Positive coaching is more effective than a critical approach, according to a recent study by researchers at Case Western Reserve University in Cleveland, Ohio. “People respond much better to a coach they find inspiring and who shows compassion for them, rather than one who they perceive to be judging them,” said study author Anthony Jack, PhD, assistant professor of cognitive science, philosophy and psychology, and director of the Brain, Mind and Consciousness Lab at Case Western.
Jack, together with Richard Boyatzis, PhD, professor of organizational behavior, cognitive science and psychology at Weatherhead School of Management, has examined how the human brain reacts to compassionate versus critical coaching methods. The goal was to evaluate what types of coaching most effectively facilitate learning.
The researchers used functional magnetic resonance imaging to observe how the brain reacts to the different styles. Volunteer college students were divided into two groups, and each group interacted with a different type of coach: one coach encouraged students to envision a positive future and emphasized their potential for success; the other coach employed the more widely used critical method, pointing out students’ weaknesses and flaws and providing corrective suggestions. One week after the initial coaching session, all subjects participated in a mock video conference with their respective coach, while a brain scanner measured the neural activity in the students’ brains.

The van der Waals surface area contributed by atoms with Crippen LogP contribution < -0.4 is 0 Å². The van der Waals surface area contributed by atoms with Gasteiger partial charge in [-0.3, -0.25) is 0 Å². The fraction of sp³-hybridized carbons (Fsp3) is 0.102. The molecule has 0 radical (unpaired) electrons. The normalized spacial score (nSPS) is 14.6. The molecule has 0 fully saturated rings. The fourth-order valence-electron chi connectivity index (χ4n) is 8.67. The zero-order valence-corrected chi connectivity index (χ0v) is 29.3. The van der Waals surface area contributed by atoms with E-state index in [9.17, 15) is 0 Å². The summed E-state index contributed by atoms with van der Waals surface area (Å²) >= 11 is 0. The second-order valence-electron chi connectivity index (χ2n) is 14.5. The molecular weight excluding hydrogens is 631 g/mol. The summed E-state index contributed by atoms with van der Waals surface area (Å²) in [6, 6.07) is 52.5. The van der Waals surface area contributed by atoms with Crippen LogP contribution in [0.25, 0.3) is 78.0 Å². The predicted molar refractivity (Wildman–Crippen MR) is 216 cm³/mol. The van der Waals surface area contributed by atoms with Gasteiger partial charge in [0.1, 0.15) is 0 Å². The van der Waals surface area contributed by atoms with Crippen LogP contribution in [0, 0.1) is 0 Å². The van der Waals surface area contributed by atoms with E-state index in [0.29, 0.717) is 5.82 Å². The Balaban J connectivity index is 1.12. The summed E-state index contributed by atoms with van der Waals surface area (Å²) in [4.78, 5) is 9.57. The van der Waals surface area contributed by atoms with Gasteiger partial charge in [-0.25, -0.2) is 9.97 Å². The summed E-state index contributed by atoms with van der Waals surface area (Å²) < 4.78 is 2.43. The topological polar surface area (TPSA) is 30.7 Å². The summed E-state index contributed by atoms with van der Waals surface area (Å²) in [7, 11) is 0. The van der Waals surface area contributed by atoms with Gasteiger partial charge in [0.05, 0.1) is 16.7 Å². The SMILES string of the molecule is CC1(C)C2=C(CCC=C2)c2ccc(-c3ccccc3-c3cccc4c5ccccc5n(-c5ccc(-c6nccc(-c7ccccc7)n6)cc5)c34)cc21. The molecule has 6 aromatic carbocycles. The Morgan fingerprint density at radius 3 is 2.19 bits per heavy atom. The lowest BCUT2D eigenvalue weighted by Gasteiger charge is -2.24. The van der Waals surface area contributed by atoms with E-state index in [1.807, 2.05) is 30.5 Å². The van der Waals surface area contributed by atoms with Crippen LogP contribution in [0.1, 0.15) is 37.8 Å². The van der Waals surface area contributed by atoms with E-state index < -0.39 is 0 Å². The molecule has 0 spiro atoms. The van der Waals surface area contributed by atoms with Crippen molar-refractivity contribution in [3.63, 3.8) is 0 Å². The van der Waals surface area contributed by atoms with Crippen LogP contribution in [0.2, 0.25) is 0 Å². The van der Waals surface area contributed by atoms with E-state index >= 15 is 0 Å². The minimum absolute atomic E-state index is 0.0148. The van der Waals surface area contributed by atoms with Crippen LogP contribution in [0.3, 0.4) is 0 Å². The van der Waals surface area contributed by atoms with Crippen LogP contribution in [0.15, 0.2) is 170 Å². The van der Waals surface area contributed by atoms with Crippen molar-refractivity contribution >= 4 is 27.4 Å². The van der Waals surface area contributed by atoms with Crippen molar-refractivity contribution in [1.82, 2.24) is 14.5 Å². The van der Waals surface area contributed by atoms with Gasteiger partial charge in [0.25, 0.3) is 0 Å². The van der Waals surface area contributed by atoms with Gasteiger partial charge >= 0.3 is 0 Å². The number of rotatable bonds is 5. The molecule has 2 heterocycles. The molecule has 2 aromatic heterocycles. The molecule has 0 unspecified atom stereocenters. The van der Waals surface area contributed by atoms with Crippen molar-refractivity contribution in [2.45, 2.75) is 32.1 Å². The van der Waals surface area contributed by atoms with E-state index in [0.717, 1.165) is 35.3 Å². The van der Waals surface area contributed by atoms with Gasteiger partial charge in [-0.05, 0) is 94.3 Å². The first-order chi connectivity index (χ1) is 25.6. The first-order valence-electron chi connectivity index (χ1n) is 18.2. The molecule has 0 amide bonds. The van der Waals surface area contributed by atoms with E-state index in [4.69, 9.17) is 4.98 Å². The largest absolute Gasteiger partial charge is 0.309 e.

Data analysis showed that the positive coaching style prompted positive emotions. The positive style also aroused neuroendocrine systems that stimulated better cognitive functioning and that increased perceptual accuracy and openness in the person being coached, taught or advised.
To view a video interview of the researchers and to see brain scan images of the study subjects, go to http://blog.case.edu/think/2010/11/15/coaching_with_compassion_can_alight_upa_human_thoughts.